Prenups have acquired something of a negative stigma because of misconceptions. A pre-nuptial agreement (also sometimes called a pre-marital agreement) is a written contract agreed to before the marriage. It gives both parties a chance to agree on what should happen in the event of a divorce while both parties are still amicable.  It gives both parties another way to protect children from a prior relationship in the event of a spouse’s untimely death.  It allows the spouses to create a specific plan to protect their loved ones and their assets for when the marriage ends unexpectedly.  It can also specify who is responsible for some of the debts and liabilities.

Spouse Debt: Can a Prenup Save You?

The Basics of a Prenup

Before signing a prenup, the couple will generally first be required to disclose their property and their debts to the other party.  In order for the Court to honor the terms of a prenup, the prenup must be not unfair at the time it is signed.  The prenup can include how certain debts should be divided should the marriage end in a divorce.  This can be especially helpful to define in a prenup when one party is bringing a lot of debt with them into the marriage.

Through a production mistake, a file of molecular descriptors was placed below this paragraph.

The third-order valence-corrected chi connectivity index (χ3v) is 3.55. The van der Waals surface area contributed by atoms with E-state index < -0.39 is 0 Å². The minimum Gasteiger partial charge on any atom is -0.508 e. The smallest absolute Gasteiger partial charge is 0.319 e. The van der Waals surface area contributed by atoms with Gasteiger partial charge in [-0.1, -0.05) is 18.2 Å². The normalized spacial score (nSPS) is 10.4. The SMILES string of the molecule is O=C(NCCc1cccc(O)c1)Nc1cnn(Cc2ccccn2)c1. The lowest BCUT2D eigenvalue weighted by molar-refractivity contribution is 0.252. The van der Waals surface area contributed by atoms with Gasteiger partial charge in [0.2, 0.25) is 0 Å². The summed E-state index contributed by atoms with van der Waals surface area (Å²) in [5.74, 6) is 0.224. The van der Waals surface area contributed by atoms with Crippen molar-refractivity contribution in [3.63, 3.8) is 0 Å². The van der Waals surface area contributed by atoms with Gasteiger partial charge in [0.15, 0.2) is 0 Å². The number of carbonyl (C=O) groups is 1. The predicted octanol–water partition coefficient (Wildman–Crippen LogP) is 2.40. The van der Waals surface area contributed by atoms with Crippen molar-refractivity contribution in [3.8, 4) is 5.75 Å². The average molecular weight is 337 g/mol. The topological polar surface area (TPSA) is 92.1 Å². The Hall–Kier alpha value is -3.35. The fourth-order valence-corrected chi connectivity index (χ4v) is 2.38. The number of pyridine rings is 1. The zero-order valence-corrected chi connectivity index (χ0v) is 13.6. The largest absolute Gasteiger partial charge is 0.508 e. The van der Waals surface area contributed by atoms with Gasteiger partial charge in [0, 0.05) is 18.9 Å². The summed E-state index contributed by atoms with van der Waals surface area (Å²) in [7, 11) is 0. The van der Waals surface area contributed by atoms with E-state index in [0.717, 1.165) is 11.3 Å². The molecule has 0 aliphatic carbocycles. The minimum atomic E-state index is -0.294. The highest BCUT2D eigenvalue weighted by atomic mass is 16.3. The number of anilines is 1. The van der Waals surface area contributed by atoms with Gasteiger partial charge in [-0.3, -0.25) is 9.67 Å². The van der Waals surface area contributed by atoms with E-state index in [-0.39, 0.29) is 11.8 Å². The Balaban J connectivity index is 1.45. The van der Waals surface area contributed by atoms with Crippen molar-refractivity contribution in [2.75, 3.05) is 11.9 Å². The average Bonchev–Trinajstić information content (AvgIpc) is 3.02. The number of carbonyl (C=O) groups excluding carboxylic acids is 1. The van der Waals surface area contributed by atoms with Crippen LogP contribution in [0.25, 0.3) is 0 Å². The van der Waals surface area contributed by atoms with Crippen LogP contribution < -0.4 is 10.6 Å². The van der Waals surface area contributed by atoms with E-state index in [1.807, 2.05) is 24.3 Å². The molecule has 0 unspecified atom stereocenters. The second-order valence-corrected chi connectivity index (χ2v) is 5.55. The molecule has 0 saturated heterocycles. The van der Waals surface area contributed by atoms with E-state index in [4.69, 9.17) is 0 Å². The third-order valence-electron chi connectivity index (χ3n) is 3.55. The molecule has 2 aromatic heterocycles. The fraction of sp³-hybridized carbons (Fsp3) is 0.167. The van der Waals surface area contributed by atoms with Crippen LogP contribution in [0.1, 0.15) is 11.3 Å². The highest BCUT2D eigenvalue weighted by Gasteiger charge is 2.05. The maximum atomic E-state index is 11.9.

Be Proactive

For some couples, a prenup can make them feel uncomfortable. It’s as if the bonds of love written by the heart are being undermined and reduced to a business transaction. That being said, in many cases, a prenup is just as important as a life insurance policy. No one really wants to think about a loved one dying to collect on the policy, but the family is often very grateful that life insurance was purchased when a loved one does pass away and the dependents need support.  A well-drafted prenup can have the same effect. If you believe a prenup may be helpful in your case, the best thing to do is to get it done well in advance of the wedding day bliss.

Additional Reading: Separate bank accounts will not protect your money in a divorce—here’s what will

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